By the end of this unit you should be able to answer:
Why wasn't there a lot of opposition to Hitler? Many Germans lived in fear of the SS who could destroy peoples lives. As a result they were afraid to speak out. This fear of the SS along with censorship also prevented opposition from becoming organised. Such censorship also meant that people didn't know exactly what the Nazis were doing and what their plans were. The Nazi's for example didn't advertise that they intended to kill millions of Jews. If people did oppose Hitler, they often said nothing. The opposition that did exist, mainly unionists, communists and socialists along with people from the ethnic minorities couldn't get along with each other. Whilst they all had reasons to distrust or even hate Hitler, they had much the same distrust or hatred for other opposition groups. This meant that Hitler's henchmen could play these groups off against one another and keep them as tiny, underground organisations with no mass support.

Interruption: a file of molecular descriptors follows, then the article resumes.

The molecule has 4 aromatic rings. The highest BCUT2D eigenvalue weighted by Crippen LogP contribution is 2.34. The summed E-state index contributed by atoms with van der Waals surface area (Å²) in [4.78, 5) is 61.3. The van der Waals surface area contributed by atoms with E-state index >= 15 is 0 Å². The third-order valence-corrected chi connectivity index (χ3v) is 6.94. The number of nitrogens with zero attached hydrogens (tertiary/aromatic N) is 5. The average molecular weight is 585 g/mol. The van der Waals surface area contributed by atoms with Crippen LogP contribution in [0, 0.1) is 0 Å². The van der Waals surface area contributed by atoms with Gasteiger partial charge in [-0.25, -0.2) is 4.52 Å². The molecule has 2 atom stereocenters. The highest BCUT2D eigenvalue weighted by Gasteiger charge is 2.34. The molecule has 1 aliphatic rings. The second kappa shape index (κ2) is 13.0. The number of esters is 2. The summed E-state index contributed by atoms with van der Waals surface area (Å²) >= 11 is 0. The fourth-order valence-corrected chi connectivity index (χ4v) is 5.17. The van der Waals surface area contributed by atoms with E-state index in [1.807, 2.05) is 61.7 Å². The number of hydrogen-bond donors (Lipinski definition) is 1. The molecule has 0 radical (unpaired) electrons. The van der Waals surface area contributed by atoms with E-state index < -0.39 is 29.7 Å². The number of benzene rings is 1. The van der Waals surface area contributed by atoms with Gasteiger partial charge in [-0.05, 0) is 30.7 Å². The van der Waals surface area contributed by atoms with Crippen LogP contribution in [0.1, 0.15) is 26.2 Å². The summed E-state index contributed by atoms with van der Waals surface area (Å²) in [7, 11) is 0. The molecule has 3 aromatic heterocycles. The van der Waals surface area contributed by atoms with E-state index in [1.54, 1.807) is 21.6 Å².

Hitler had the constitution behind him: people could hardly say they hated a man that they had voted in! The nazi's were also very successful and Germany was turned around economically in the period 1933-1939. Jobs and food were the peoples main concern: and they'd accept the strong armed tactics to get them. (Hitler did drop some policies as a result of the peoples apparent dissatisfaction with them).
The Begining of the Persecution of Jews in Germany
In the 1930s, Germany’s Jews – some 500,000 people – made up less than one percent (0.8%) of the German population. Most considered themselves loyal patriots, linked to the German way of life by language and culture. They excelled in science, literature, the arts, and economic enterprise. 24% of Germany’s Nobel Prize winners were Jewish. However, conversion, intermarriage, and declining birth rates, led some to believe that Jewish life was doomed to disappear from the German scene altogether. Read more...
Persecution of Jews in Nazi Germany